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Article 8th July 2022

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Racehorse Sigurd at Ilkley Grammar School, 27th June

Research commissioned by Great British Racing to support the launch of National Racehorse Week has revealed a disconnect with animals and the countryside among the UK’s city dwellers, including the startling finding that 26% of 12-40 year olds has never seen, or can’t remember seeing, a horse in real life. 18-24 year olds are the least likely age group to have seen a horse ‘in person’, with 44% having never had an equine encounter.

Coming into close contact with a horse is also something that many of those surveyed have never experienced. 36% could not recall ever being physically close to a horse (within two metres) and over a third (34%) have never touched one. Almost one in three (30%) of 12-17 year olds surveyed have gone through life without ever coming into physical contact with a horse.

This may be explained by the fact that people in cities aren’t venturing into the countryside frequently. Almost half (46%) of people surveyed had not visited the countryside in the last year, while almost one in ten (9%) have either never visited, or can’t remember ever visiting, despite 59% saying they would like to visit more often.

There is clearly an appetite among people to remedy the situation: 48% of those surveyed said they would like to have contact with animals more regularly (rising to 55% of 12-17 year olds) and 41% of those who haven’t seen, or can’t remember seeing, horses in person would like the opportunity to change this.

If people living in cities can spend more time with our four-legged friends, it is likely to have a positive impact on their wellbeing, with 84% saying they feel happy when they do get a chance to be close to animals.

The research was commissioned by Great British Racing to support the launch of National Racehorse Week, a nationwide annual celebration of the racehorse and a chance to see first-hand the love, care and attention that goes into looking after them. 

Commenting on the research findings, Gabi Whitfield, Acting Head of Welfare Communications at Great British Racing said:

“Spending time in the countryside and coming into contact with animals is excellent for our well-being and is something we want to encourage everyone to do more of. With over a quarter of people aged 12 to 40 living in cities never having seen, or not remember seeing a horse in person, National Racehorse Week is the perfect opportunity to put that right, and to experience first-hand the outstanding level of care these beautiful animals receive.”

From 10-18 September 2022, in an experience like no other, over 150 events across the country, including training yards, studs and retraining centres, will open their doors to the public to show what life as a racehorse is really like.  Places are free and you can book your tickets to attend at

TV personality Chris Hughes, who is a racehorse owner and ambassador for National Racehorse Week said:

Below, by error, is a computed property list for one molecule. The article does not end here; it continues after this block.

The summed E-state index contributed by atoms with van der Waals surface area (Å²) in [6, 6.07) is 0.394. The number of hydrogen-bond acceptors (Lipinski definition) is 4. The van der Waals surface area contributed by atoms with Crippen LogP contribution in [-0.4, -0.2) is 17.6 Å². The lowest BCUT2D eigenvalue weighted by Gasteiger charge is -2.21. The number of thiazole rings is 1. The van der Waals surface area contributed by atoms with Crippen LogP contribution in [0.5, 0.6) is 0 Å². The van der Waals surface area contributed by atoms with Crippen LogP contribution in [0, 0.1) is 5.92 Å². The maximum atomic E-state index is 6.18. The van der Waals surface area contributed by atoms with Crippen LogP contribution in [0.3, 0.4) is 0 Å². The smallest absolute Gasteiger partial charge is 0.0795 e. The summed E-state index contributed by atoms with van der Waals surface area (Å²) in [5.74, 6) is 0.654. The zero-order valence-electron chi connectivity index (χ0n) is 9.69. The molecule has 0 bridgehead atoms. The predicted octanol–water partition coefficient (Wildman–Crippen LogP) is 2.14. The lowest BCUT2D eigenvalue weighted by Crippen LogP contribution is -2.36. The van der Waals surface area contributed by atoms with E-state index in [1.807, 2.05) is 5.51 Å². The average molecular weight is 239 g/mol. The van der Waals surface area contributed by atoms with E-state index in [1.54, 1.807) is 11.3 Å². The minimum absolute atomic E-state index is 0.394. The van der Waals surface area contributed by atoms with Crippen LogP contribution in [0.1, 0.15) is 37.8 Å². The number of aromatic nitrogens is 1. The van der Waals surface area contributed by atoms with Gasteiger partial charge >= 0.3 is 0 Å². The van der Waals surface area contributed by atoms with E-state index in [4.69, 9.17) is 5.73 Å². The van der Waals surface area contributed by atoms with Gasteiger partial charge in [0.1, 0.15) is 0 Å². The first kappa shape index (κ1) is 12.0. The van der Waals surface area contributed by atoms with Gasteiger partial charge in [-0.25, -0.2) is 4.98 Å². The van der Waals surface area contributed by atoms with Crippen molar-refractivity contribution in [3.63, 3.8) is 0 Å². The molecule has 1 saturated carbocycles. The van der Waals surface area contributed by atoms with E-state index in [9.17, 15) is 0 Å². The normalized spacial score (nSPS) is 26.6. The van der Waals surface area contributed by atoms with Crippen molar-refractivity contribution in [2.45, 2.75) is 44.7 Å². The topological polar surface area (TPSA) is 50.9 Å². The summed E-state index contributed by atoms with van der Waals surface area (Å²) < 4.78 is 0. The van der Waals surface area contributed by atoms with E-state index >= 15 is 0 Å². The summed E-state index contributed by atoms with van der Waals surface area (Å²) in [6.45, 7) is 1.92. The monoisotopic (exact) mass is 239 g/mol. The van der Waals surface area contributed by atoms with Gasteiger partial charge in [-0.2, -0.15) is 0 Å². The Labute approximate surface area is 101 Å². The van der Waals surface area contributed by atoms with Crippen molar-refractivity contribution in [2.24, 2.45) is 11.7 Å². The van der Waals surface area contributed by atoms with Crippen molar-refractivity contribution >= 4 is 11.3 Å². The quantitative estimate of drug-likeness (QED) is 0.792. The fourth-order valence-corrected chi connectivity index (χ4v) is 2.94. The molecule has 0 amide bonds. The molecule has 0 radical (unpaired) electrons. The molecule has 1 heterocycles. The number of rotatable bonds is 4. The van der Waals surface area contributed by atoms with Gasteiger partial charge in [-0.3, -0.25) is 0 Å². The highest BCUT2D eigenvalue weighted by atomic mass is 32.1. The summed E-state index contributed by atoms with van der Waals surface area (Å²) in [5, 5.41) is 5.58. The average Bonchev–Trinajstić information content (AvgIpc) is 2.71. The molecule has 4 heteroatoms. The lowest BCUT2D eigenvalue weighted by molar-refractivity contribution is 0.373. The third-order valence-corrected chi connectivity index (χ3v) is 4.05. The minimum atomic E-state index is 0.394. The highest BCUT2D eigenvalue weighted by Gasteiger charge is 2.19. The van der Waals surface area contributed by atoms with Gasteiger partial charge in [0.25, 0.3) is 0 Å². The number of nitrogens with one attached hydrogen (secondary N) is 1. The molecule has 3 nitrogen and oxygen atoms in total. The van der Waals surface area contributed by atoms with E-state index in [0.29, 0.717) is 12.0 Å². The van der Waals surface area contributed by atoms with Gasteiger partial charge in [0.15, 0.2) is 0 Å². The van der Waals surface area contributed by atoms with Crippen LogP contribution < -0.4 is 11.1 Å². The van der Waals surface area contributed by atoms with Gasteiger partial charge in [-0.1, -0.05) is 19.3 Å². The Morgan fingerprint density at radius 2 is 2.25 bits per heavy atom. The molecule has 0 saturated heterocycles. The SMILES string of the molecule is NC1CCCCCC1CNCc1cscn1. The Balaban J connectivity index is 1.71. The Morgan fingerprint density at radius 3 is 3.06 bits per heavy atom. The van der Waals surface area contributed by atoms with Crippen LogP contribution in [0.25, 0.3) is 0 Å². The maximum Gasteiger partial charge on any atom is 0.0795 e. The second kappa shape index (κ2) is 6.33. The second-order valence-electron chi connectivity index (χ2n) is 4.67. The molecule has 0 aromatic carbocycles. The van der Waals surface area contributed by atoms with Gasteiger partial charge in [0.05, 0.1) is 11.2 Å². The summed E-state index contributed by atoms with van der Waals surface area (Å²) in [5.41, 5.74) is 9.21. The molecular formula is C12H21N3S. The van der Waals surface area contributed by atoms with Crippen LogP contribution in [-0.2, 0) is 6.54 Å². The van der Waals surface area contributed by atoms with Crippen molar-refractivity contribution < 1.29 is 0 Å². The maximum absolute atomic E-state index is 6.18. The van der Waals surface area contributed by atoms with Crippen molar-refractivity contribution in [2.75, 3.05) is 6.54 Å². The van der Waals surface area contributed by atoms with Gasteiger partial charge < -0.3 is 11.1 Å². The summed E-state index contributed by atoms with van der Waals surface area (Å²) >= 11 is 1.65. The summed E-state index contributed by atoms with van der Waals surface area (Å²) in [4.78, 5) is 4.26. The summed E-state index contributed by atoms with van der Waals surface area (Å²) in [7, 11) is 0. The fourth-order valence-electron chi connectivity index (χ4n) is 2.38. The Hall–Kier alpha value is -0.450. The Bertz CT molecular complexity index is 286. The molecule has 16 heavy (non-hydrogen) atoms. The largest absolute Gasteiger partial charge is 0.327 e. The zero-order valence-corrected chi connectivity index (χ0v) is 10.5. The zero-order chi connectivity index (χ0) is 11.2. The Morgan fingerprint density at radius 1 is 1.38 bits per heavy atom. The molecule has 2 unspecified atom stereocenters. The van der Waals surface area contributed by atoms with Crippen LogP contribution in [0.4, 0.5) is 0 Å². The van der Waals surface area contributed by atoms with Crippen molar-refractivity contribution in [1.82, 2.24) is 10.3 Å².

“The impact of getting up close to a horse cannot be underestimated. And racing has created a unique opportunity through National Racehorse Week to help people meet these incredible animals, experience the life of a thoroughbred and talk to the dedicated teams who care for them 365 days a year. There is nothing quite like this in any other sport. More than 11,000 places will be available to book free of charge at locations up and down the country with everyone welcome to join.”

This year’s event will be bookended by the Open Days taking place at major racing centres including Epsom (Surrey) and Malton (Yorkshire) on 11 September and The Henry Cecil Open Weekend in Newmarket (Suffolk) on 17-18 September, with trainers across the country, together with studs and aftercare centres, opening their doors to the public throughout the week.

To further support the launch of National Racehorse Week, residents at Cliff Vale Residential Home, as well as pupils at Ilkley Grammar School, both in West Yorkshire, yesterday received a special visit from Sigurd, a racehorse currently in training, together with his trainer Joanne Foster. Residents and pupils were able to interact with the horse and gain valuable insight from Joanne about caring for a racehorse. Joanne said:

“Sigurd is an incredible horse - he competes on the racecourse, but also regularly visits schools and residential homes, which has become second nature to him. I’ve never known a horse so able to relax and genuinely relate to people, from children with special needs, to older people in wheelchairs.

“For me, National Racehorse Week is about how we, as trainers, can help people and give back to the community. These wonderful horses offer us so much more than winning races: they put smiles on people’s faces and can genuinely help people who are feeling sad, lonely, or isolated. It’s also an opportunity for people to come and see how we, in turn, look after our racehorses.”

National Racehorse Week has been funded by the Racing Foundation, with additional support from the Horserace Betting Levy Board.

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To find out more and to claim your free tickets, visit


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